Sen. Jeff Sessions (R-Alabama) had his confirmation hearing for U.S. Attorney General this week, and as expected, a lot of attention was given to his alleged racism. What’s curious, though, is how his supporters are backing him: by highlighting a case that might signal his weakness as a candidate rather than his strengths.
On Wednesday, Vox reporter Jeff Stein got his hands on a dossier that the Trump team passed out. It boasted Sessions’ accomplishments, as one would expect, but one entry stuck out.
Trump team at the Sessions hearing just passed out a dossier citing an article about “how black Democrats stole votes” pic.twitter.com/oOOA3cIJbk
— Jeff Stein (@JStein_Vox) January 11, 2017
They’re referencing a Conservative Review article that argued Sessions, as the title said, did his best to fight voter fraud when he was Alabama’s Attorney General.
Black voters and incumbent black officials reported that voters were receiving absentee ballots they had never requested. Moreover, he testified that local candidate Albert Turner was illegally picking up absentee ballots from voters.
A handwriting expert concluded that Turner had written in his own name on some of the absentee ballots. Other black voters had gone to the polls only to be told that someone had already voted in their names by absentee ballot.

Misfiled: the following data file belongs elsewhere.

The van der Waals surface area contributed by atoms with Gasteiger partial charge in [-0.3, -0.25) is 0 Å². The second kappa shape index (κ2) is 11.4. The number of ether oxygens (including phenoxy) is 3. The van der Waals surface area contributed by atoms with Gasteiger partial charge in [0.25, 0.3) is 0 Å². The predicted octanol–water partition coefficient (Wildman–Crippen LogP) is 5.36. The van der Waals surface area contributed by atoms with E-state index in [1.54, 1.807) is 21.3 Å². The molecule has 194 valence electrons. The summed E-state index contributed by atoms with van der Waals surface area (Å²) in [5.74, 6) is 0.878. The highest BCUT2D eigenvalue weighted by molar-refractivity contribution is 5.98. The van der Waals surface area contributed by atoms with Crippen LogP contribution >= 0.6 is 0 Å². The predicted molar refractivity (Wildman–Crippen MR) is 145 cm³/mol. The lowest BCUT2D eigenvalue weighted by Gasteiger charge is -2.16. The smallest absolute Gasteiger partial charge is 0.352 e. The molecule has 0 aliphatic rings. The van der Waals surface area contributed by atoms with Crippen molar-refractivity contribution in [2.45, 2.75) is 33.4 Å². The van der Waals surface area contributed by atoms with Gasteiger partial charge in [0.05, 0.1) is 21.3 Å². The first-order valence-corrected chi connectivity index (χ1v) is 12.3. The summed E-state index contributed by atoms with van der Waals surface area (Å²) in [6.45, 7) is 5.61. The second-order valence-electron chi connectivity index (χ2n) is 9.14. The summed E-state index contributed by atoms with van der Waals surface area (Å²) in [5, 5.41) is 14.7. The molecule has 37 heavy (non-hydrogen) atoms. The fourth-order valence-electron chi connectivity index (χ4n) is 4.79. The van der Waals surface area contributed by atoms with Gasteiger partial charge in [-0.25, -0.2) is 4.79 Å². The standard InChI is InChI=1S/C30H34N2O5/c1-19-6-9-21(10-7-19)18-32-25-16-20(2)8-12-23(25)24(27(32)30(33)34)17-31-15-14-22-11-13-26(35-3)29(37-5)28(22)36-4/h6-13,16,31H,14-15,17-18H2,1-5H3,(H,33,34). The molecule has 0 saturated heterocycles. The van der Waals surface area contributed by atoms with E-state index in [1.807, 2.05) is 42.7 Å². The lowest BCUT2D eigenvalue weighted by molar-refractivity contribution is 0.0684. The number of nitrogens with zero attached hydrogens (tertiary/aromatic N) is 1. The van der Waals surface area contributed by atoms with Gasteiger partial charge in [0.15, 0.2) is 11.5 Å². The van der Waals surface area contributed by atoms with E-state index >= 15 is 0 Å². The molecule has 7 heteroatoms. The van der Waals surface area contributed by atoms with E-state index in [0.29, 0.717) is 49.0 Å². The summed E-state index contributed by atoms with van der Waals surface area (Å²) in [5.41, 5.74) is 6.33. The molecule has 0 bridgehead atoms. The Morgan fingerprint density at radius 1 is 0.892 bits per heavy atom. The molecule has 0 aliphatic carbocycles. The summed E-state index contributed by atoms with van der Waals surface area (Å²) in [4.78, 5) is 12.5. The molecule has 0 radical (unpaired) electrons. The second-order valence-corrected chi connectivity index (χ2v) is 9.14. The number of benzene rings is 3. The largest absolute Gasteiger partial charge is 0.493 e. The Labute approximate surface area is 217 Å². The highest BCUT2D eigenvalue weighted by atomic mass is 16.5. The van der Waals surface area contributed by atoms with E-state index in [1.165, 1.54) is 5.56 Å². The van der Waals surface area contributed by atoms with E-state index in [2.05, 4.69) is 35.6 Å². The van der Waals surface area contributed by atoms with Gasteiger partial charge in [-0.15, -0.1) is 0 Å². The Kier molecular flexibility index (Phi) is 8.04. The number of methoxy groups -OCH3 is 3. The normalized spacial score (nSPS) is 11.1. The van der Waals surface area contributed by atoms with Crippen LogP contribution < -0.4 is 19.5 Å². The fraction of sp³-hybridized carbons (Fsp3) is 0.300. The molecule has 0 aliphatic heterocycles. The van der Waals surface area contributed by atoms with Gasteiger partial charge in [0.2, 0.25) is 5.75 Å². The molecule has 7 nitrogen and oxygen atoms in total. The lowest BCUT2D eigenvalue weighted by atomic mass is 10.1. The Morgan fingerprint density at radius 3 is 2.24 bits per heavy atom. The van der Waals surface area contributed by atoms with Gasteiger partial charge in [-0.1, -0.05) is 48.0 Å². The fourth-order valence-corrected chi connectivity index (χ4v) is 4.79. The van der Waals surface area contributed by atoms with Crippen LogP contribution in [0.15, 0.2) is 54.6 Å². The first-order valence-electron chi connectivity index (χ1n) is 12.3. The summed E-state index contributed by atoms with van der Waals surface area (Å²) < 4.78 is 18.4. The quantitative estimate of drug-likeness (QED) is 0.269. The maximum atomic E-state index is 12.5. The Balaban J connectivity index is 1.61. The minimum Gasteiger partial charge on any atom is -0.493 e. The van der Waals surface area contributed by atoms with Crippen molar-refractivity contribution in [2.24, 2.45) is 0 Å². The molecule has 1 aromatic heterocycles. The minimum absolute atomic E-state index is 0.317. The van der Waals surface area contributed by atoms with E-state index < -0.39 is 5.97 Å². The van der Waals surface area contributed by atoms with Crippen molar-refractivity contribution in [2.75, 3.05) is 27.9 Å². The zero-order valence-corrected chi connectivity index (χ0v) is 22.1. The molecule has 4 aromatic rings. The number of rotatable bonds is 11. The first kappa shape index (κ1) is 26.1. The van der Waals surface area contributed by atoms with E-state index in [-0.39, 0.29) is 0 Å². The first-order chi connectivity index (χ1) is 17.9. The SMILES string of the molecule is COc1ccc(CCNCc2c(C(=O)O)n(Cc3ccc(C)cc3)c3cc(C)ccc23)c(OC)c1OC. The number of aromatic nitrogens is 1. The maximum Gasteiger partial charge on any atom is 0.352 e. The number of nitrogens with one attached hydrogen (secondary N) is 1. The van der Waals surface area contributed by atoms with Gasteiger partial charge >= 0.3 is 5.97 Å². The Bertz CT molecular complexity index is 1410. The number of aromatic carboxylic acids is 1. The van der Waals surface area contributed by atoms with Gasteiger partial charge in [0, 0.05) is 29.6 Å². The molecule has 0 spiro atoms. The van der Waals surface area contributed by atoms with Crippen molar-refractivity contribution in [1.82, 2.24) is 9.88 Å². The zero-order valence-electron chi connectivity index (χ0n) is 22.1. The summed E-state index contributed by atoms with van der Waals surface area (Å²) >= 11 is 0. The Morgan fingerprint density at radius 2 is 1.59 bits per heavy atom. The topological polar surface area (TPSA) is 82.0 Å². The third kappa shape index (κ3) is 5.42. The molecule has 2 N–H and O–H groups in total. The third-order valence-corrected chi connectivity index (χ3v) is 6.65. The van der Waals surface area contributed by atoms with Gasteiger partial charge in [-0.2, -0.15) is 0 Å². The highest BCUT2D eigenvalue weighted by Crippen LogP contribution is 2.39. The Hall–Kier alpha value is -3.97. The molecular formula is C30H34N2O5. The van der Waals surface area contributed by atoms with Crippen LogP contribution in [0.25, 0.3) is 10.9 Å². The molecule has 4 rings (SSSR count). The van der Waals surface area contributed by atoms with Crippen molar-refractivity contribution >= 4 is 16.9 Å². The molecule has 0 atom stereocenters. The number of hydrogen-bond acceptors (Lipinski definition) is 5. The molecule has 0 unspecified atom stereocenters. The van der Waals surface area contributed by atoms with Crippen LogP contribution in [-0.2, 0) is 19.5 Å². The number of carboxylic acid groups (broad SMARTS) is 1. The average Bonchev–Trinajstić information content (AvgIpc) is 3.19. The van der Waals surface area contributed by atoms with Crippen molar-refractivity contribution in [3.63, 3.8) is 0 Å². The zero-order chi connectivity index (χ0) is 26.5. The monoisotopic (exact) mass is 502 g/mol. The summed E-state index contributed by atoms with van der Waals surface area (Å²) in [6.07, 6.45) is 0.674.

This accusation didn’t stick, though.
Sure, Turner (an adviser to Martin Luther King Jr.), his wife, and a second man were charged with trying to rig a Sept. 1984 primary election—Sessions had two assistant prosecutors handle the case. But as USA Today reported in November, 2016, a Judge tossed out over half the charges, and a jury acquitted them of the rest.
“I thought that the prosecution was unwarranted and had no merit,” Robert Turner, Albert’s brother, told the outlet. “I thought it was deliberately done to dissuade black people from voting. I don’t think he did it for a just cause.”
We’ve reached out to the Trump spokeswoman Hope Hicks for comment, to learn more about the intent behind the dossier, and see if they disagree with the verdict in the 1984 case.
President-elect’s nomination of Sessions as the new AG was met with controversy the moment it was announced. Critics mostly pointed out years-old allegations of anti-black racism, and are worried that he won’t take civil rights cases seriously.
For example, back in the 1980s, he got nominated for federal judge position, and he said that the NAACP and ACLU were “un-American” because they tried “forced civil rights down the throats of people.” Plus, another attorney, who is black, also accused him of calling him “boy.” In any case, Sessions denied allegations of racism at Monday’s confirmation hearing.
[Screengrab via CNN]